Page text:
The new trains on the Marston Vale line have their origins, unusually, on the London Underground. By the time I first moved to London in 2005, the Tube had adopted a form still recognisable today: Oyster cards were already in widespread use, and its trains were uniformly presented in its corporate livery of white with a lower blue bar and red doors.
Well, not quite uniformly. The trains on the District line were an anomaly: they were unpainted bar half-red cab-fronts, otherwise being dirty aluminium on the outside. Inside, they had wooden slatted floors, beige formica and a somewhat run-down 70s ambience. They were the most obviously old-fashioned looking trains on the network, a throwback to how the Underground had been from the post-war period until the 1990s. But they were different, and therefore more interesting.
Appearances can be deceptive, though: these were relatively new trains – certainly newer than those in service at the time on the Victoria, Piccadilly, Circle, Metropolitan, Bakerloo and Hammersmith and City lines. They were D-stock trains, or D78 stock in reference to the year they were specified (though they entered service only from 1980). They were the last of the fleets of Underground trains to receive refurbishment and repainting into modern Underground colours: the process started in mid-2005, just after I arrived in London, and was completed in 2008.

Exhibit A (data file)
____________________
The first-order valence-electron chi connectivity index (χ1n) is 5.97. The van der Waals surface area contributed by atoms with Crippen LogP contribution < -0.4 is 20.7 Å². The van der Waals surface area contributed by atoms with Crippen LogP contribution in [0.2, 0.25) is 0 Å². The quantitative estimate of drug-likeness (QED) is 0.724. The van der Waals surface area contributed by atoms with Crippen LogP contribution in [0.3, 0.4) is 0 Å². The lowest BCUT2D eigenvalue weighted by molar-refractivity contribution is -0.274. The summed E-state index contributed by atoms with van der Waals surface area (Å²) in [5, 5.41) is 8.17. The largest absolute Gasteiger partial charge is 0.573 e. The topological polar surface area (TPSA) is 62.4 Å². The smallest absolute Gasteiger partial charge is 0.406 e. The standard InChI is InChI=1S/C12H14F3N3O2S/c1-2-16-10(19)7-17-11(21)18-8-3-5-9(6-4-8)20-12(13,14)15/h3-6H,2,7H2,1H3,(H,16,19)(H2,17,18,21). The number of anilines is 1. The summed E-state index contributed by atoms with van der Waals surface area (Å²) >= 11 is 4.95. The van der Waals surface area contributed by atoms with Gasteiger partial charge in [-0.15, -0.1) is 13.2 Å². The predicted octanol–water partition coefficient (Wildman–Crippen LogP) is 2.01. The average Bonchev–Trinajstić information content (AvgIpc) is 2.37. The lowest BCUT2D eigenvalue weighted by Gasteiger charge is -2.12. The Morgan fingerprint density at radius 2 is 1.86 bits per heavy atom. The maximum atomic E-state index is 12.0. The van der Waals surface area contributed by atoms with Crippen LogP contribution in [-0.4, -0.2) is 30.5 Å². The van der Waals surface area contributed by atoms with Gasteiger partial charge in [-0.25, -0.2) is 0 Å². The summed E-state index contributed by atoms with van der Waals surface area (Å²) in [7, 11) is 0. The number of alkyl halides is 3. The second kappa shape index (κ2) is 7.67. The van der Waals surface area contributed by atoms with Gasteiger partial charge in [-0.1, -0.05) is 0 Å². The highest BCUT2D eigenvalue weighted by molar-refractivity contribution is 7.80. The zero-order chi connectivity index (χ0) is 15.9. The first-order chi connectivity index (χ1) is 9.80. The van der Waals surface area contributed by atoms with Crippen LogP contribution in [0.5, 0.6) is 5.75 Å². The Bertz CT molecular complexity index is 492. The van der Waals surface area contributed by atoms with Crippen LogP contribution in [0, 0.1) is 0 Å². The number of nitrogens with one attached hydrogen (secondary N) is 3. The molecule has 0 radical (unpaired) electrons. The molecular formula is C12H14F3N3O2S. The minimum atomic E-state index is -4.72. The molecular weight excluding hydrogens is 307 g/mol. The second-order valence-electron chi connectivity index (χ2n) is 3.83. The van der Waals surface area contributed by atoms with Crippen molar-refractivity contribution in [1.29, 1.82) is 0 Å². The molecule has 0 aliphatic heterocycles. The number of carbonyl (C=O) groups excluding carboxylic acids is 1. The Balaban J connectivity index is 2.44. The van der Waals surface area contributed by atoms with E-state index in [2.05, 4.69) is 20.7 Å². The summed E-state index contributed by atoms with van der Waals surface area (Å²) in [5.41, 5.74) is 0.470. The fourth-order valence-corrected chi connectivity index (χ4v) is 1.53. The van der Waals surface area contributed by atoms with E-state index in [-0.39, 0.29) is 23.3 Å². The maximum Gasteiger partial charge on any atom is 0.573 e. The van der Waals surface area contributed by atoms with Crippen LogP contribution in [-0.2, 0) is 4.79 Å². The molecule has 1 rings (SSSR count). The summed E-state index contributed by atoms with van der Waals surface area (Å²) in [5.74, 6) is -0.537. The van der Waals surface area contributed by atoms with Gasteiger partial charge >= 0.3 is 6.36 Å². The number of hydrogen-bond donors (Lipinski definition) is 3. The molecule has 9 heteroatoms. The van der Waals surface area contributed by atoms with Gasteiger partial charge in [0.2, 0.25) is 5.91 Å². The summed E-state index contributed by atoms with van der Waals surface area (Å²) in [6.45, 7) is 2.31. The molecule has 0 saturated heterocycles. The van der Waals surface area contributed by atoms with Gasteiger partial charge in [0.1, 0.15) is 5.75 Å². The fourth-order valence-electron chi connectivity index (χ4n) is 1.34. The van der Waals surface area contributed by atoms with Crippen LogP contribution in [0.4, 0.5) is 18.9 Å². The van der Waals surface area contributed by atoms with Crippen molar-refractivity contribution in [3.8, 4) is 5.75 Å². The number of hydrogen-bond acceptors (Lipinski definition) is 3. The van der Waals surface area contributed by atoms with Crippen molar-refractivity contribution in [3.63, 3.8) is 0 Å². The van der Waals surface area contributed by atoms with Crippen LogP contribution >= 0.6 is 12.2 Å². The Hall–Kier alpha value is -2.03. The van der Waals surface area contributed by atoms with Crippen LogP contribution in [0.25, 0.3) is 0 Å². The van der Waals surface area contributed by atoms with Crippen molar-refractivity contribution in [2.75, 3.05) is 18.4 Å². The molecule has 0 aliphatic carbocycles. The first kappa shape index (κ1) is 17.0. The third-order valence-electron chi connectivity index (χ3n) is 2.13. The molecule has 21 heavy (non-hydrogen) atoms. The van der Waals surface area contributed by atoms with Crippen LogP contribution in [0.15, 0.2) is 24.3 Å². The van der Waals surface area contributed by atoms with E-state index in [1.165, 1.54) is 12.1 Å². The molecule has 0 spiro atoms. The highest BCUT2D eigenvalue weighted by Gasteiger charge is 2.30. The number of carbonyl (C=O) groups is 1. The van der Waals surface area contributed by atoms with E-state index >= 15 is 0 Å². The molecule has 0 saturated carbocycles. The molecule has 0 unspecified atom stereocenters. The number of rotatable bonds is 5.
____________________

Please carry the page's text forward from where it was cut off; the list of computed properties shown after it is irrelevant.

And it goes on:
So, what exactly are D-stock trains? As they ran on the sub-surface District line, rather than the deep-level tube, they aren’t actually ‘tube’-shaped. They have the rectangular cross-section of ‘normal’ trains. Built at a time when passenger numbers were falling on the Underground, they have single-leaf doors – by the time of their replacement in 2015-17, this had become a real problem, as it created longer dwell-times in stations while passengers got on and off. Mechanically, they had an upgrade in the mid-1990s, with new bogies being fitted.
As you’ll have spotted, in 2015-17 the D-stock wasn’t particularly old – and their bogies, a critical component, particularly not. Rolling stock should typically last between 25 and 40 years, and London Underground has stretched some trains beyond 50 years of working life (and seems likely to take the current Bakerloo line trains close to, or even beyond, 70). But they were just old enough for Transport for London to be able to justify their withdrawal on the grounds that it enabled them to create a homogeneous fleet of trains across all the ‘sub-surface’ lines (District, Circle, Metropolitan, Hammersmith and City) – the ubiquitous air-conditioned S-stock trains.
This is where we come to the D-stock’s second lease of life. In short, they’ve followed me up to Bedford.
The bulk of the D-stock fleet was purchased by Vivarail, a start-up company with three aims: to produce low cost, low maintenance rolling stock; to develop systems and designs that would make use of emerging technologies; and to bring innovative and smart ideas to benefit passengers, operators, the environment and the wider rail industry.